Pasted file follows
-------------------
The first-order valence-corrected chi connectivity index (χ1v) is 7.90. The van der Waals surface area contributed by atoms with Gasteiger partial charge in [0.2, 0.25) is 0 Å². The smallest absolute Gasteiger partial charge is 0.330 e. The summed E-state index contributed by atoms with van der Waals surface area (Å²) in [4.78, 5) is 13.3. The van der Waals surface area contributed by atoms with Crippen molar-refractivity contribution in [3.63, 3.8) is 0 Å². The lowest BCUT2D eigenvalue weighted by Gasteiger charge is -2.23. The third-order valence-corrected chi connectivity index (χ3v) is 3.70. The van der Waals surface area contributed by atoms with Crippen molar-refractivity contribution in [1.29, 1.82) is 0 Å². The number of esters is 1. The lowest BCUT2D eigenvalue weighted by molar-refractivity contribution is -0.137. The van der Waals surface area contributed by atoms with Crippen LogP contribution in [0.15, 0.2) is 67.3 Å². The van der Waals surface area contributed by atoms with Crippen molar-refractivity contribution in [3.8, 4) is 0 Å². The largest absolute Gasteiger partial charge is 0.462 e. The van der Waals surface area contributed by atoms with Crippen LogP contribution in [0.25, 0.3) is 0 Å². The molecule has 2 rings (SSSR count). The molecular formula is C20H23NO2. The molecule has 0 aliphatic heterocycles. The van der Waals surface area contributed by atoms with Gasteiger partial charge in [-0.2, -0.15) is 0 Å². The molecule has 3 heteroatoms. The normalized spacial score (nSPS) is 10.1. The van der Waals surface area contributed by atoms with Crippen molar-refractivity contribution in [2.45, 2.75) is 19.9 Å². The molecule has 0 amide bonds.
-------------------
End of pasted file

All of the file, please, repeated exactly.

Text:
The first-order valence-corrected chi connectivity index (χ1v) is 7.90. The van der Waals surface area contributed by atoms with Gasteiger partial charge in [0.2, 0.25) is 0 Å². The smallest absolute Gasteiger partial charge is 0.330 e. The summed E-state index contributed by atoms with van der Waals surface area (Å²) in [4.78, 5) is 13.3. The van der Waals surface area contributed by atoms with Crippen molar-refractivity contribution in [3.63, 3.8) is 0 Å². The lowest BCUT2D eigenvalue weighted by Gasteiger charge is -2.23. The third-order valence-corrected chi connectivity index (χ3v) is 3.70. The van der Waals surface area contributed by atoms with Crippen molar-refractivity contribution in [1.29, 1.82) is 0 Å². The number of esters is 1. The lowest BCUT2D eigenvalue weighted by molar-refractivity contribution is -0.137. The van der Waals surface area contributed by atoms with Crippen LogP contribution in [0.15, 0.2) is 67.3 Å². The van der Waals surface area contributed by atoms with Crippen molar-refractivity contribution in [3.8, 4) is 0 Å². The largest absolute Gasteiger partial charge is 0.462 e. The van der Waals surface area contributed by atoms with Crippen LogP contribution in [0.25, 0.3) is 0 Å². The molecule has 2 rings (SSSR count). The molecular formula is C20H23NO2. The molecule has 0 aliphatic heterocycles. The van der Waals surface area contributed by atoms with Gasteiger partial charge in [-0.2, -0.15) is 0 Å². The molecule has 3 heteroatoms. The normalized spacial score (nSPS) is 10.1. The van der Waals surface area contributed by atoms with Crippen molar-refractivity contribution in [2.45, 2.75) is 19.9 Å². The molecule has 0 amide bonds.